New Study Shows Patent Laws Spur Patents; Report's Authors Pretend This Means Innovation

from the they're-not-the-same dept

Slashdot points us to an article about a new research report, commissioned by a biotech trade group that argues the evidence shows that patents spur innovation, rather than hinder it. However, as some quickly noticed, the report has severe methodological flaws, starting with the fact that it seems to use patent activity as a proxy for innovation. So, it argues that stronger patent law creates more patents (or more funding of patents or more sales/licensing of patents) -- and then claims that clearly there's more innovation. But we already knew that patent laws spur patents. The question -- not answered in the report -- is about the actual impact on innovation.

Just as an example, the report provides some case studies from different countries. In one of them, it talks about how Taiwan basically took the US' Bayh-Dole Act, which encourages the locking up of university research... and shows there was much more patenting afterwards. The report discusses how "impressive" this is:
A 2010 study of the effects of this legislation on university patenting activity provides a concrete and detailed example of the positive effect the introduction of technology transfer mechanisms can have. The study examines patents granted to 174 Taiwanese universities during the period of 2004 to 2009 and compares this to the period preceding it. Strikingly, the study finds a sharp and sustained increase in university’s patenting activity: patenting increased from 446 patents in 2004 to 1,581 by 2009. This is an impressive increase of 354%. As importantly, apart from a slight drop in 2007, this growth has been progressive and sustained year after year.
Yup. So patent laws that expand the coverage of what's patentable and provide incentives for more patents... increase the number patents. What does that say about innovation? Abso-freaking-lutely nothing. And, in fact, if you look at the actual research on the impact of Bayh-Dole in the US, while it similarly increased patent activity, it didn't increase research, and actually held it back. This is because university research is meant to be shared and meant to be discussed and to have others work on it. That's how great research is done: with lots of sharing of information and ideas to spark new thinking. But the Bayh-Dole Act basically told researchers to shut up, keep things secret, and patent the results. Because of that there are a lot more patents, but a lot fewer real breakthroughs, because you no longer have the same information sharing, discussion and openness that created true innovation in the past.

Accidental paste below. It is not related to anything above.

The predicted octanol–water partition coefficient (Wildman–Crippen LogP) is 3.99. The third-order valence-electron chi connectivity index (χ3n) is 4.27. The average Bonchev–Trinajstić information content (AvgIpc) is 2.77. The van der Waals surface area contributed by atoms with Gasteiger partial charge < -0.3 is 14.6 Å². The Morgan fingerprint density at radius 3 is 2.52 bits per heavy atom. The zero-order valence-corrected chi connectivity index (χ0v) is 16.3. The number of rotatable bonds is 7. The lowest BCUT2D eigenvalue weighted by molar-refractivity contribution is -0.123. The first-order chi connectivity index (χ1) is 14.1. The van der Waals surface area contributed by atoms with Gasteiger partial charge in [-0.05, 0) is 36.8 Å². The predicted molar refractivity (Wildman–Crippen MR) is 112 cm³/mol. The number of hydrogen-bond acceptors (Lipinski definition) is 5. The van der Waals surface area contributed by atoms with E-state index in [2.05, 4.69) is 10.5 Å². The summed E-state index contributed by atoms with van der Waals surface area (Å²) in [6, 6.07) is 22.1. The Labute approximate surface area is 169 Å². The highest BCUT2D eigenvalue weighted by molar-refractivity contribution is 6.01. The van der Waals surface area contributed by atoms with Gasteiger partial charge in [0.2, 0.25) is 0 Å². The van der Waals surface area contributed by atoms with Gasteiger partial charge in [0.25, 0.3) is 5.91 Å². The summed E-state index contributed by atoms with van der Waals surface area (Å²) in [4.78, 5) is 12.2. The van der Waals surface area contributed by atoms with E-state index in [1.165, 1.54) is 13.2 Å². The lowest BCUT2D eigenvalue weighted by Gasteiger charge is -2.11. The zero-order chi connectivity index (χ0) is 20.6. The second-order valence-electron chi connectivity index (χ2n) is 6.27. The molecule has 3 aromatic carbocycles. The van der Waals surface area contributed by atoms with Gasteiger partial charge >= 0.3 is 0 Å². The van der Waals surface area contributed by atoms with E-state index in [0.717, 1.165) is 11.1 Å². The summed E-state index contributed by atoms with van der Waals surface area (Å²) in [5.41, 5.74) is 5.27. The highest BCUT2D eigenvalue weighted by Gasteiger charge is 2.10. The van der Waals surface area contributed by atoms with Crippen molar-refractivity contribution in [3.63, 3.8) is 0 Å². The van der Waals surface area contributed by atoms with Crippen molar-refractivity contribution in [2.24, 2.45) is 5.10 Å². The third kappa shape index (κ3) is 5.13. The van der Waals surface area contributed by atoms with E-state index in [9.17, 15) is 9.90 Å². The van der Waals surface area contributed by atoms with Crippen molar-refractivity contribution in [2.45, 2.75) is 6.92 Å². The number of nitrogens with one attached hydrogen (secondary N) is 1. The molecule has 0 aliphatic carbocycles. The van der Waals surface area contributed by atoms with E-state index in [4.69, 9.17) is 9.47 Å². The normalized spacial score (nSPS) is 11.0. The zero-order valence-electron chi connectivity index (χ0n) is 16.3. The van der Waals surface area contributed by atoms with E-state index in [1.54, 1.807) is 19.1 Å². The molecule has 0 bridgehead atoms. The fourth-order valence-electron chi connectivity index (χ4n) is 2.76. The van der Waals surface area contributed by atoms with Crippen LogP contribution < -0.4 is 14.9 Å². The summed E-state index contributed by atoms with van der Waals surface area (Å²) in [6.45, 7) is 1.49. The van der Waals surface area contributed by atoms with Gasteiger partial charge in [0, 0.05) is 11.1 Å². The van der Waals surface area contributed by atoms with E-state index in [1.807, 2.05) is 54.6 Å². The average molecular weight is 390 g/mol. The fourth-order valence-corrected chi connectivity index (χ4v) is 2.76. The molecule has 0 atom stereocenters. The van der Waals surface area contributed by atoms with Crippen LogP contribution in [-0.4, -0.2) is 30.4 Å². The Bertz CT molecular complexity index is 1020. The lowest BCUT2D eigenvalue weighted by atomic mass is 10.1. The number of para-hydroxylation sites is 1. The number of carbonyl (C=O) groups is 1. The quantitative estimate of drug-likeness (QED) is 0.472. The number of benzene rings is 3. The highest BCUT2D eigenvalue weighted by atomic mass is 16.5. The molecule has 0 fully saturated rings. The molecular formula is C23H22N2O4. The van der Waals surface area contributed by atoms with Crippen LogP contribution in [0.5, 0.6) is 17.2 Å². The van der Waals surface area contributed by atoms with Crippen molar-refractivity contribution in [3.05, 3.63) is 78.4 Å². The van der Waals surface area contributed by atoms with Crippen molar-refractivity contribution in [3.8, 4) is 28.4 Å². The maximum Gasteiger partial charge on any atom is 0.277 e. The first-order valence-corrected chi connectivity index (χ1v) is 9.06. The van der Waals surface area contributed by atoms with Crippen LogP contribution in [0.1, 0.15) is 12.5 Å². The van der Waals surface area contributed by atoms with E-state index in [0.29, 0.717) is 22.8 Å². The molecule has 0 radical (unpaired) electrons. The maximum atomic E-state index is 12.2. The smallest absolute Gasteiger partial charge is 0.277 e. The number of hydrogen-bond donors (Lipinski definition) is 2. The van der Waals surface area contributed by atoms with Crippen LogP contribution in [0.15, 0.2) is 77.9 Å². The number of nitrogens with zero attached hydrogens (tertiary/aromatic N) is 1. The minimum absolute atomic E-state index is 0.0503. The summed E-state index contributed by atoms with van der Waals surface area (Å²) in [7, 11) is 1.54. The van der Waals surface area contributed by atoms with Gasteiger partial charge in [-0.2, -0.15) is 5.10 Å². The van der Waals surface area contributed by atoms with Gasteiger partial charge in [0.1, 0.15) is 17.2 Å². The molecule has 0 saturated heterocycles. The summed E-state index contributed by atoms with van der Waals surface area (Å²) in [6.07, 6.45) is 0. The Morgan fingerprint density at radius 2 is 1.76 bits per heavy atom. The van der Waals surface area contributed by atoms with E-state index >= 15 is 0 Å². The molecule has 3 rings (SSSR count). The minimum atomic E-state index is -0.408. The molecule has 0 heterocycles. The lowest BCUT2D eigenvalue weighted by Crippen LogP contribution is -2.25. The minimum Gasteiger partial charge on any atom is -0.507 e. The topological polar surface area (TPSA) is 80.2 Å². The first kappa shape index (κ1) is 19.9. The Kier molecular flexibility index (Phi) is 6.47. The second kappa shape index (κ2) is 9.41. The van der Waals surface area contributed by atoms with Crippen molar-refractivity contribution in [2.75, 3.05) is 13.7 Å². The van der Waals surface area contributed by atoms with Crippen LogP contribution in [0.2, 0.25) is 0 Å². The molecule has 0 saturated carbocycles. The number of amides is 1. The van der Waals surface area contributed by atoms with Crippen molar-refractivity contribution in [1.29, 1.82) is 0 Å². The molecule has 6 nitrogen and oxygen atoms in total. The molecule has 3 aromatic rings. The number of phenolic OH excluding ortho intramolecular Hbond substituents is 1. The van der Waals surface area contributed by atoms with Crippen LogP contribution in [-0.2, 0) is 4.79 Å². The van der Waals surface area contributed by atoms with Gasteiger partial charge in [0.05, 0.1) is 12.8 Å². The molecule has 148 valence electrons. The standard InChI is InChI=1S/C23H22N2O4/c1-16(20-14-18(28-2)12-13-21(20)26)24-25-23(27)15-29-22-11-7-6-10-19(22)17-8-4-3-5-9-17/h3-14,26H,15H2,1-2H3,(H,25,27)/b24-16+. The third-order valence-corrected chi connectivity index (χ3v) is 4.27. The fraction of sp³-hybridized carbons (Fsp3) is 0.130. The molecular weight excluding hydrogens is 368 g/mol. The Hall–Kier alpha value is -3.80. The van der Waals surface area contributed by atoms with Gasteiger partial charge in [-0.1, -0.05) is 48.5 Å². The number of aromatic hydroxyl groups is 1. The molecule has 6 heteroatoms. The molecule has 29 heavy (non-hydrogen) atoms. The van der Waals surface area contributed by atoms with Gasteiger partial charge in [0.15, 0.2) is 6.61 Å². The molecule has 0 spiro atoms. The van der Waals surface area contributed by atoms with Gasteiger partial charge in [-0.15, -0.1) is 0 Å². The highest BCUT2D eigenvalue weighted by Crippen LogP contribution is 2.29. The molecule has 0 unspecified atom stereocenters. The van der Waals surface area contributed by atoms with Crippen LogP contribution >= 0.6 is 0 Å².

Filed Under: bayh-dole act, licensing, patents, taiwan

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  1. icon
    maclypse (profile), 29 Jun 2012 @ 1:02am

    Re: Commercial vs University sponsored innovation - mixing metaphors

    In the commercial world, patents ARE a good measure of innovation and serve as the sought after means of sharing. The stated purpose of a patent is to TEACH (the innovation).

    Y'know, Imma side with Mr Masnick here and ask "where's the proof?"

    As far as I can tell, "patents means innovation" is the industry's standard claim, a claim that's been under attack for a long time, and a claim that still doesn't have any believable research to back it up.

    The question of whether patents hinder or encourage innovation has been a long running debate, on techdirt and elsewhere. The fact that the industry likes to use patents as a measure of innovation means that they have already decided that yes indeed, patents lead to innovation, but no matter how much they want it to be true, or how much they claim it to be true, or how many times they reiterate their view - none of it makes it true. Repeating an opinion over and over can sometimes make people think of the opinion as truth, but not everyone falls for it.

    So, we end up where we always end up: where are the factually correct independent reports that says patents increase research, invention and more breakthroughs? I still haven't seen it. I doubt anyone can produce such research with a straight face.

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